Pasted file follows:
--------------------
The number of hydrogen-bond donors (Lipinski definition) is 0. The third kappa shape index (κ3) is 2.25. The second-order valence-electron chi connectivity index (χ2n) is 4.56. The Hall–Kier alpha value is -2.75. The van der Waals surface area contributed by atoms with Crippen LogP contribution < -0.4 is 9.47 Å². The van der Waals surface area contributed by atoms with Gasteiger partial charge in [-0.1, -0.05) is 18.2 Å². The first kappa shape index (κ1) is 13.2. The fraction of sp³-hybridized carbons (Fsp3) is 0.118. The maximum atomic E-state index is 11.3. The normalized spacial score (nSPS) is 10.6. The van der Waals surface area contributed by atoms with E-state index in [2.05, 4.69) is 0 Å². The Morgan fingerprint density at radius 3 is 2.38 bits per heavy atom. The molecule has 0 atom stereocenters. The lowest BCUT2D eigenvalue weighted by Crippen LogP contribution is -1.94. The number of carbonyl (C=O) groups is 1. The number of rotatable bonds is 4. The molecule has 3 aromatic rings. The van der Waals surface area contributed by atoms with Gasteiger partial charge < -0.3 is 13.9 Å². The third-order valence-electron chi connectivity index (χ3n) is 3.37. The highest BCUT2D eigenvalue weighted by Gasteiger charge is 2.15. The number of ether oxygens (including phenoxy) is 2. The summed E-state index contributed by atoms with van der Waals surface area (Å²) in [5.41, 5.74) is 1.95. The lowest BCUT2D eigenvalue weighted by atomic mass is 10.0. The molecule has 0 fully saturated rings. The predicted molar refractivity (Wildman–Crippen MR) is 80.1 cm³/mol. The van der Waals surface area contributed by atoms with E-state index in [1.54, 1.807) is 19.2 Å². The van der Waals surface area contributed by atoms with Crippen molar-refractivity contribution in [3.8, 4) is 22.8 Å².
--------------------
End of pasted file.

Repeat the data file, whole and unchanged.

The number of hydrogen-bond donors (Lipinski definition) is 0. The third kappa shape index (κ3) is 2.25. The second-order valence-electron chi connectivity index (χ2n) is 4.56. The Hall–Kier alpha value is -2.75. The van der Waals surface area contributed by atoms with Crippen LogP contribution < -0.4 is 9.47 Å². The van der Waals surface area contributed by atoms with Gasteiger partial charge in [-0.1, -0.05) is 18.2 Å². The first kappa shape index (κ1) is 13.2. The fraction of sp³-hybridized carbons (Fsp3) is 0.118. The maximum atomic E-state index is 11.3. The normalized spacial score (nSPS) is 10.6. The van der Waals surface area contributed by atoms with E-state index in [2.05, 4.69) is 0 Å². The Morgan fingerprint density at radius 3 is 2.38 bits per heavy atom. The molecule has 0 atom stereocenters. The lowest BCUT2D eigenvalue weighted by Crippen LogP contribution is -1.94. The number of carbonyl (C=O) groups is 1. The number of rotatable bonds is 4. The molecule has 3 aromatic rings. The van der Waals surface area contributed by atoms with Gasteiger partial charge < -0.3 is 13.9 Å². The third-order valence-electron chi connectivity index (χ3n) is 3.37. The highest BCUT2D eigenvalue weighted by Gasteiger charge is 2.15. The number of ether oxygens (including phenoxy) is 2. The summed E-state index contributed by atoms with van der Waals surface area (Å²) in [5.41, 5.74) is 1.95. The lowest BCUT2D eigenvalue weighted by atomic mass is 10.0. The molecule has 0 fully saturated rings. The predicted molar refractivity (Wildman–Crippen MR) is 80.1 cm³/mol. The van der Waals surface area contributed by atoms with E-state index in [1.54, 1.807) is 19.2 Å². The van der Waals surface area contributed by atoms with Crippen molar-refractivity contribution in [3.8, 4) is 22.8 Å².